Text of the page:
[NOTE: For details, see RPC's "Clinton Foreign Travel: Excessive or Abusive??" 9/21/99, and "Three Trips, Eight Countries, 2,400 People -- and a $60 Million Pentagon Tab," 9/22/99.]
Bill Clinton holds the all-time record for presidential foreign travel -- 186 days abroad to 59 different countries since January 1993.
At the request of RPC Chairman Craig and Senators Sessions and Thomas, the General Accounting Office (GAO) examined just three of Clinton's many trips, to Chile, China, and Africa in 1998, and found:
That year alone, Clinton traveled to 17 different countries (but the detailed costs for the other nine are not available).
Even worse, the largest share of Clinton's excessive globetrotting cost came at the expense of American defense readiness:
-- As an example: the $60.5 million spent on Clinton's trips could have purchased 3,000 smart bombs -- the kind we nearly ran out of in Kosovo.
-- It costs $34,400 an hour to fly the president himself.
-- These costs also do not include the salaries of military or other personnel.
[Charts detailing Clinton's travel record available from RPC.]
"Senator calls Clinton travel costs 'excessive' By JANET MOORE/CNN September 21, 1999 Web posted at: 5:48 p.m. EDT (2148 GMT)
WASHINGTON (CNN) -- A Republican senator Tuesday said taxpayers are being taken for a ride over President Clinton's travel expenses.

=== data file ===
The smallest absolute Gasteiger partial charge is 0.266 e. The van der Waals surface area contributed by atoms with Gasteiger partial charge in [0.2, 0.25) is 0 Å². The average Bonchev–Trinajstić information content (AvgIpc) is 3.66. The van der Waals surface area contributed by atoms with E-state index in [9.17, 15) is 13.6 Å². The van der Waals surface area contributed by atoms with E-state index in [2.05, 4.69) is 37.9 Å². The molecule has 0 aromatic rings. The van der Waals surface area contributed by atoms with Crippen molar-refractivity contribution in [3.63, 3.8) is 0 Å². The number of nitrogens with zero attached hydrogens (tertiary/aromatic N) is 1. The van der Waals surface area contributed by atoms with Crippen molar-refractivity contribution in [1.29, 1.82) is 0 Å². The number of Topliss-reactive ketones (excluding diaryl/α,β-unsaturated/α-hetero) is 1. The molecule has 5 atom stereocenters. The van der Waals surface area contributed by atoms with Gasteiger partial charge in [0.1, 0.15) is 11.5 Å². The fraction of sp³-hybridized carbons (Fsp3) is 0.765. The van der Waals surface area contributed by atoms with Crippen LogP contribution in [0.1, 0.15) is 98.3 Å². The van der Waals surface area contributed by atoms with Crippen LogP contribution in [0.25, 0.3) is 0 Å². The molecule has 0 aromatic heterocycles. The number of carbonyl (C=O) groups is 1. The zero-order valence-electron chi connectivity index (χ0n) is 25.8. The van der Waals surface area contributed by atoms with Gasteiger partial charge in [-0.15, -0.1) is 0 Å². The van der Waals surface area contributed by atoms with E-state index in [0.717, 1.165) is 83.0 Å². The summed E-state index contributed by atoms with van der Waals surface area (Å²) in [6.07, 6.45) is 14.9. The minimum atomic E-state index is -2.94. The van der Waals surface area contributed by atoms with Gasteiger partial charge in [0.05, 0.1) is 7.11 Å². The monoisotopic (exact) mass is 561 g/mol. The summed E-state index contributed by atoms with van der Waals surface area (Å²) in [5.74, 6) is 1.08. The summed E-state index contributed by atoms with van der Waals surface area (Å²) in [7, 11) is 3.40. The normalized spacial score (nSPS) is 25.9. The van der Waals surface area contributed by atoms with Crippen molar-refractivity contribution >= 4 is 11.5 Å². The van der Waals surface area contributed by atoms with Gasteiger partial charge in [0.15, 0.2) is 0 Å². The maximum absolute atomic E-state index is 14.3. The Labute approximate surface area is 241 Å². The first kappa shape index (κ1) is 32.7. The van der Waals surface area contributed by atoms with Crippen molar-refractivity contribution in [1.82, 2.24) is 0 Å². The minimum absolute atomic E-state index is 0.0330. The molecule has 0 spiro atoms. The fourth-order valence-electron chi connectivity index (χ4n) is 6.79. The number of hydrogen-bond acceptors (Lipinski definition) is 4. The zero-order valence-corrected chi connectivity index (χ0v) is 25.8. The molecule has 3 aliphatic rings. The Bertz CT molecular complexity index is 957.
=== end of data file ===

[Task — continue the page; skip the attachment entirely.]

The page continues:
Referring to a newly released General Accounting Office Report, Sen. Larry Craig of Idaho called the extent of the president's travels not only "excessive" but "almost abusive."
The report detailed the cost of President Clinton's 1998 trips to Africa, Chile and China. The study reports these trips cost at least $42.8 million, $10.5 million and $18.8 million, respectively. The White House defended the trips and said the "president believes that it is money well spent."
Craig said Clinton holds the all-time record for presidential travel -- 186 days abroad to 59 different countries, averaging 27.6 days of overseas travel per year.
"A large share of the money used to pay for these trips comes out of our national defense readiness, which the president has cut to the bone," Craig said.